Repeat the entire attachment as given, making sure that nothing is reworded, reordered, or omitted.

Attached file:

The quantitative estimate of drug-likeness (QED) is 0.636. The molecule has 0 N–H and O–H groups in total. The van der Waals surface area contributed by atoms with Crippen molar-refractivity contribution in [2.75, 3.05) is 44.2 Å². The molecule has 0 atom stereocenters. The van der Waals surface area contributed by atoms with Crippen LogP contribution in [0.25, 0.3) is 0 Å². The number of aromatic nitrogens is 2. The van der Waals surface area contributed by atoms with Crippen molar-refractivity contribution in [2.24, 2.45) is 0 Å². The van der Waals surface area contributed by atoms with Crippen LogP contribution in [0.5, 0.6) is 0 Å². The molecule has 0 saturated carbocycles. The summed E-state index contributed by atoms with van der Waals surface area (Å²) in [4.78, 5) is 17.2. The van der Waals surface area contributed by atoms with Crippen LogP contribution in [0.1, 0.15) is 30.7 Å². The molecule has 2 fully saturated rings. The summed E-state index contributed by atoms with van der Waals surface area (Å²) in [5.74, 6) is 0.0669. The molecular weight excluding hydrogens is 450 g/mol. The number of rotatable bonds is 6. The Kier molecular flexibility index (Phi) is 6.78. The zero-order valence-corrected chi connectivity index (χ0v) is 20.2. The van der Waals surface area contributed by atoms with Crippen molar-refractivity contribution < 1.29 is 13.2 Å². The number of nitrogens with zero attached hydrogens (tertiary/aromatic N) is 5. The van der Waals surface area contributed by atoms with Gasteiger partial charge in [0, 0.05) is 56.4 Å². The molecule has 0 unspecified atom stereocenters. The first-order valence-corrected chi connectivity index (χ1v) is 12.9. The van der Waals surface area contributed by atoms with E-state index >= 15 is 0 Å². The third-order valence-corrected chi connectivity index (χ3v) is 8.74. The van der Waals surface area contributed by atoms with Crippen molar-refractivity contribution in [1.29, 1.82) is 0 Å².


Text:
The quantitative estimate of drug-likeness (QED) is 0.636. The molecule has 0 N–H and O–H groups in total. The van der Waals surface area contributed by atoms with Crippen molar-refractivity contribution in [2.75, 3.05) is 44.2 Å². The molecule has 0 atom stereocenters. The van der Waals surface area contributed by atoms with Crippen LogP contribution in [0.25, 0.3) is 0 Å². The number of aromatic nitrogens is 2. The van der Waals surface area contributed by atoms with Crippen molar-refractivity contribution in [2.24, 2.45) is 0 Å². The van der Waals surface area contributed by atoms with Crippen LogP contribution in [0.5, 0.6) is 0 Å². The molecule has 0 saturated carbocycles. The summed E-state index contributed by atoms with van der Waals surface area (Å²) in [4.78, 5) is 17.2. The van der Waals surface area contributed by atoms with Crippen LogP contribution in [0.1, 0.15) is 30.7 Å². The molecule has 2 fully saturated rings. The summed E-state index contributed by atoms with van der Waals surface area (Å²) in [5.74, 6) is 0.0669. The molecular weight excluding hydrogens is 450 g/mol. The number of rotatable bonds is 6. The Kier molecular flexibility index (Phi) is 6.78. The zero-order valence-corrected chi connectivity index (χ0v) is 20.2. The van der Waals surface area contributed by atoms with Crippen molar-refractivity contribution < 1.29 is 13.2 Å². The number of nitrogens with zero attached hydrogens (tertiary/aromatic N) is 5. The van der Waals surface area contributed by atoms with Gasteiger partial charge in [0, 0.05) is 56.4 Å². The molecule has 0 unspecified atom stereocenters. The first-order valence-corrected chi connectivity index (χ1v) is 12.9. The van der Waals surface area contributed by atoms with E-state index >= 15 is 0 Å². The third-order valence-corrected chi connectivity index (χ3v) is 8.74. The van der Waals surface area contributed by atoms with Crippen molar-refractivity contribution in [1.29, 1.82) is 0 Å².